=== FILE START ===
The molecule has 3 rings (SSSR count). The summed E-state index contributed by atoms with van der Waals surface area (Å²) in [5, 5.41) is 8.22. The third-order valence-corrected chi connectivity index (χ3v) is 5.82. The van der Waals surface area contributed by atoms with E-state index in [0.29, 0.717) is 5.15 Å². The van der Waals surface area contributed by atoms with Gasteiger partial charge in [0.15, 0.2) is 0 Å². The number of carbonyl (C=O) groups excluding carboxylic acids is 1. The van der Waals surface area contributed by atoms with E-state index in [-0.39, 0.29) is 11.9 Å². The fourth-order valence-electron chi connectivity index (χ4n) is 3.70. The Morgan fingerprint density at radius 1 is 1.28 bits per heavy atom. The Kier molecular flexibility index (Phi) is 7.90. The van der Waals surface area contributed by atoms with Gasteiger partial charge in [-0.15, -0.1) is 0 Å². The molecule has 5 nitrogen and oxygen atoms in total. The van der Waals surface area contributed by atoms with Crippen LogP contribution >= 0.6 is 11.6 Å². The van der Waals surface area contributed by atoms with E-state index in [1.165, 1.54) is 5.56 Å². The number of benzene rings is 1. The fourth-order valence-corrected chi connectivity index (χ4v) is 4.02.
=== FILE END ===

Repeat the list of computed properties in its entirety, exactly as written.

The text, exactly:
The molecule has 3 rings (SSSR count). The summed E-state index contributed by atoms with van der Waals surface area (Å²) in [5, 5.41) is 8.22. The third-order valence-corrected chi connectivity index (χ3v) is 5.82. The van der Waals surface area contributed by atoms with E-state index in [0.29, 0.717) is 5.15 Å². The van der Waals surface area contributed by atoms with Gasteiger partial charge in [0.15, 0.2) is 0 Å². The number of carbonyl (C=O) groups excluding carboxylic acids is 1. The van der Waals surface area contributed by atoms with E-state index in [-0.39, 0.29) is 11.9 Å². The fourth-order valence-electron chi connectivity index (χ4n) is 3.70. The Morgan fingerprint density at radius 1 is 1.28 bits per heavy atom. The Kier molecular flexibility index (Phi) is 7.90. The van der Waals surface area contributed by atoms with Gasteiger partial charge in [-0.15, -0.1) is 0 Å². The molecule has 5 nitrogen and oxygen atoms in total. The van der Waals surface area contributed by atoms with Crippen LogP contribution >= 0.6 is 11.6 Å². The van der Waals surface area contributed by atoms with E-state index in [1.165, 1.54) is 5.56 Å². The number of benzene rings is 1. The fourth-order valence-corrected chi connectivity index (χ4v) is 4.02.